1. AL it is the people of SVG that end up paying in the long term. It was clear as day that the judge was siding with the ULP. Look at the way he constantly talked to the lawyer for the petitioners, and how he blocked everything that would be too damaging to the ULP.

    2. No sympathy for wasting resources for 3.5 years!!!!

      Not even an ounce of legal jurisprudence that was worthy of people’s time.

      I wonder if the NDP will continue with their “de teif de elections” as their one tool as we approach elections?

      The independent voters are watching and waiting!!!

  3. C. ben-David says:

    My initial comments on this ruling (subject to change once the full judgment is made available by the High Court) are:

    1. I am not a trained lawyer but question whether, “… it is necessary for the court to determine whether such mistakes were wilfully or erroneously done.”

    My reading of our Representative of the People Act (1982) is that whether these mistakes were willful or not is irrelevant. If they were willful but did not affect the outcome, the election results should not be overturned; if they were erroneous but accidental yet affected the outcome of the election by having the wrong candidate declared the winner, the election results should be overturned.

    2. The fact that the respondents’ costs were transferred to the respondents (something that may bankrupt both the respondents and the NDP) is telling since this is uncommon in such cases. It means that Justice John saw this whole case as a frivolous one, as have others like myself. Indeed, if an appeal takes place, it may be on the basis of the assessment of costs which the petitioners may have a chance of winning.

    3. From a political perspective, if the petitioners don’t appeal, this is tacit admission that they accept the judgment; if they do appeal and lose, which is 100 percent certain because the appeal juridiction is not at a higher court level but in the same Eastern Caribbean Supreme Court with some of its justices acting as a court of appeal where it is highly irregular to overule one’s equal jurists (vs. an appeal to the higher level Privy Council, something not allowed for election cases). With another loss, the NDP will be far less likely to form government after the next election than they would be had they they never appealed the free and fair 2015 elections. No wonder this Party has been lost in the political wilderness since 2001!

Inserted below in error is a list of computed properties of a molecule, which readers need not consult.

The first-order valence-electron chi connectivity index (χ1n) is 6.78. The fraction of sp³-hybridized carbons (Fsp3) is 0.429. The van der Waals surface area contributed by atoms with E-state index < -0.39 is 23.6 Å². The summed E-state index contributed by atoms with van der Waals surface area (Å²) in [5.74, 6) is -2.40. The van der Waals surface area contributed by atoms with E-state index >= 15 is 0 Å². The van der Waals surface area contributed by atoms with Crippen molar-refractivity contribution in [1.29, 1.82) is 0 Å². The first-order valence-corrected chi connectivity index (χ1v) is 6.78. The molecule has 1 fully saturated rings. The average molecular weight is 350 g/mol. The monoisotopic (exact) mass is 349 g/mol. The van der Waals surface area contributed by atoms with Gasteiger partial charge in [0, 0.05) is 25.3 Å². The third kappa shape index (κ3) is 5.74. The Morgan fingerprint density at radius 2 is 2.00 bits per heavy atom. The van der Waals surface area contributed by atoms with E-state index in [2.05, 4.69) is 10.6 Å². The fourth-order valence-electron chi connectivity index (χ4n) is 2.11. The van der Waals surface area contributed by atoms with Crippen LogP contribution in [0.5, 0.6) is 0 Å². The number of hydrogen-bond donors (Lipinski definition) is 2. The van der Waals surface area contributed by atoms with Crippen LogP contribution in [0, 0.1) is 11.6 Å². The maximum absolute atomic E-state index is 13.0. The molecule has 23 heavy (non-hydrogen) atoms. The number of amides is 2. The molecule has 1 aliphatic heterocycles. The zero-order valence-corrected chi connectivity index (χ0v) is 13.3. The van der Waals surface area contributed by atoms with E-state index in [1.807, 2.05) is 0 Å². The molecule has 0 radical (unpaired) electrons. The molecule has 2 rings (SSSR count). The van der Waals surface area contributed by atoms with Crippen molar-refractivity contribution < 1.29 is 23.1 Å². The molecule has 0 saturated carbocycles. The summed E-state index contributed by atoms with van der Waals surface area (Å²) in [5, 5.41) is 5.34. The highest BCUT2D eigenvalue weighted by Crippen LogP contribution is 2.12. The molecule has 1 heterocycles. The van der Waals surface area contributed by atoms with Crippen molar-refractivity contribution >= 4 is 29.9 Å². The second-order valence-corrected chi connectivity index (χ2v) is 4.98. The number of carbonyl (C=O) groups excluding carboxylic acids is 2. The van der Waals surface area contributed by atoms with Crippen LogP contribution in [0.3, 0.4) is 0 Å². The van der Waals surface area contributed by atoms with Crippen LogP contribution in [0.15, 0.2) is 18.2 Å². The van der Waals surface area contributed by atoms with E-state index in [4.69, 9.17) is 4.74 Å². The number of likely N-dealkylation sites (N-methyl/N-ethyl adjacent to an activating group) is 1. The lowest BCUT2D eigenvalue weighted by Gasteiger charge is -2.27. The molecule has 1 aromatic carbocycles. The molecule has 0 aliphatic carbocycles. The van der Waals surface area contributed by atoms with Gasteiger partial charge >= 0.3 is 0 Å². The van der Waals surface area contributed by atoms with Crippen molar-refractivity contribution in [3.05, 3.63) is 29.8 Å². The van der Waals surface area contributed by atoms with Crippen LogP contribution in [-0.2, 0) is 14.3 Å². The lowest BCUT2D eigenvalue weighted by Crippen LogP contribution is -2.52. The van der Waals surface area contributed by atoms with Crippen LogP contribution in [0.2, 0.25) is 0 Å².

4. Again from a political perspective, South Leeward parliamentary representative Nigel Stephenson’s Facebook page comment that this judgment has, “… effectively legalize[d] thiefing in elections” ( is truly a contemptuous comment deserving legal prosecution. Again, with representatives like this no wonder this Party has been lost in the political wilderness since 2001.

    5. Sir James Mitchell has been correct on this issue from day one. He built a strong and successful party from the ground up only to see it potentially relegated to the dustbin of history. This is no exaggeration: if the Party can’t pay the costs (which surely include much or all of the expenses of the two petitioners), it may simply declare bankruptcy and disappear from the face of the earth.

  4. When the original judge in charge of these petitions by magic had other cases put onto her schedule so that she could not preside over the trial, everyone should have noticed that something rotten was going on. It is obvious to me from seeing how this trial was conducted from the very beginning, how it was going to turn out. All the over-whelming evidence seems to have been ignored. The most important part of this trial is the precedent that it sets.
    FROM NOW ON, BECAUSE OF THIS TRIAL, ALL OF THESE “MISTAKES” WILL BE ALLOWED IN ALL FUTURE ELECTIONS!!!

    Saint Vincent just seems to be sinking deeper and deeper into a model of (approved) either incompetence or corruption or both.

  5. Caribbean paul says:

    I’m not a FAN of any sort of Ralph , but as I keep saying ‘the NDP has to come better than that if they want to dance with Ralph’
    He has too much as stake , and owe too many ‘favors’ HE JUST CANNOT AFFORD TO LOOSE!!!’

  6. what we are left with is a bitterly divided country that has no prospect of healing any time soon.Its time for Friday to lead and stop being a follower he has to put his stamp on his party.NDP has Mitchell faction,Eustace faction and who ever else faction.A house divided ………..

  7. Mr Kenton Chance,

    You dissected every every testimony for the respondent witnesses. Now the result of the Petitions is out I only see you publishing one headline about it.

    It only showed your bias and lack of professionalism in your reporting.